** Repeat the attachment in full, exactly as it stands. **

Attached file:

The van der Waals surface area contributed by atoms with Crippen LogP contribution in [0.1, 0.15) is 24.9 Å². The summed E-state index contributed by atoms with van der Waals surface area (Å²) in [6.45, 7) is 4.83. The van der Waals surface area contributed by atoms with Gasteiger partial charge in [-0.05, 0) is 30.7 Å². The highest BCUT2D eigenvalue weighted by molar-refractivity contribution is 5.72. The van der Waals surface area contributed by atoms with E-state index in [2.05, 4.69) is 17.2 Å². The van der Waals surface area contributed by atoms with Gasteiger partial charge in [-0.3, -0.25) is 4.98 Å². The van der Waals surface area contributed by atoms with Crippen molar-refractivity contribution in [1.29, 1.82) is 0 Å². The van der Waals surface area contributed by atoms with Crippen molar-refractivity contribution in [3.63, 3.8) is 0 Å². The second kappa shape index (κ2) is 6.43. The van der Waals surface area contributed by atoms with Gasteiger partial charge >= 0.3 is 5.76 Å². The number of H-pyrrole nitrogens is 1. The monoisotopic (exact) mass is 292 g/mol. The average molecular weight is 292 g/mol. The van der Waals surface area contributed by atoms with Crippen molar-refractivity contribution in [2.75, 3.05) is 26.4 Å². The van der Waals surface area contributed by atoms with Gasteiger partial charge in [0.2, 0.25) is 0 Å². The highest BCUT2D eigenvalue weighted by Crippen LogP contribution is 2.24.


The van der Waals surface area contributed by atoms with Crippen LogP contribution in [0.1, 0.15) is 24.9 Å². The summed E-state index contributed by atoms with van der Waals surface area (Å²) in [6.45, 7) is 4.83. The van der Waals surface area contributed by atoms with Gasteiger partial charge in [-0.05, 0) is 30.7 Å². The highest BCUT2D eigenvalue weighted by molar-refractivity contribution is 5.72. The van der Waals surface area contributed by atoms with E-state index in [2.05, 4.69) is 17.2 Å². The van der Waals surface area contributed by atoms with Gasteiger partial charge in [-0.3, -0.25) is 4.98 Å². The van der Waals surface area contributed by atoms with Crippen molar-refractivity contribution in [1.29, 1.82) is 0 Å². The van der Waals surface area contributed by atoms with Crippen molar-refractivity contribution in [3.63, 3.8) is 0 Å². The second kappa shape index (κ2) is 6.43. The van der Waals surface area contributed by atoms with Gasteiger partial charge >= 0.3 is 5.76 Å². The number of H-pyrrole nitrogens is 1. The monoisotopic (exact) mass is 292 g/mol. The average molecular weight is 292 g/mol. The van der Waals surface area contributed by atoms with Crippen molar-refractivity contribution in [2.75, 3.05) is 26.4 Å². The van der Waals surface area contributed by atoms with Gasteiger partial charge in [0.2, 0.25) is 0 Å². The highest BCUT2D eigenvalue weighted by Crippen LogP contribution is 2.24.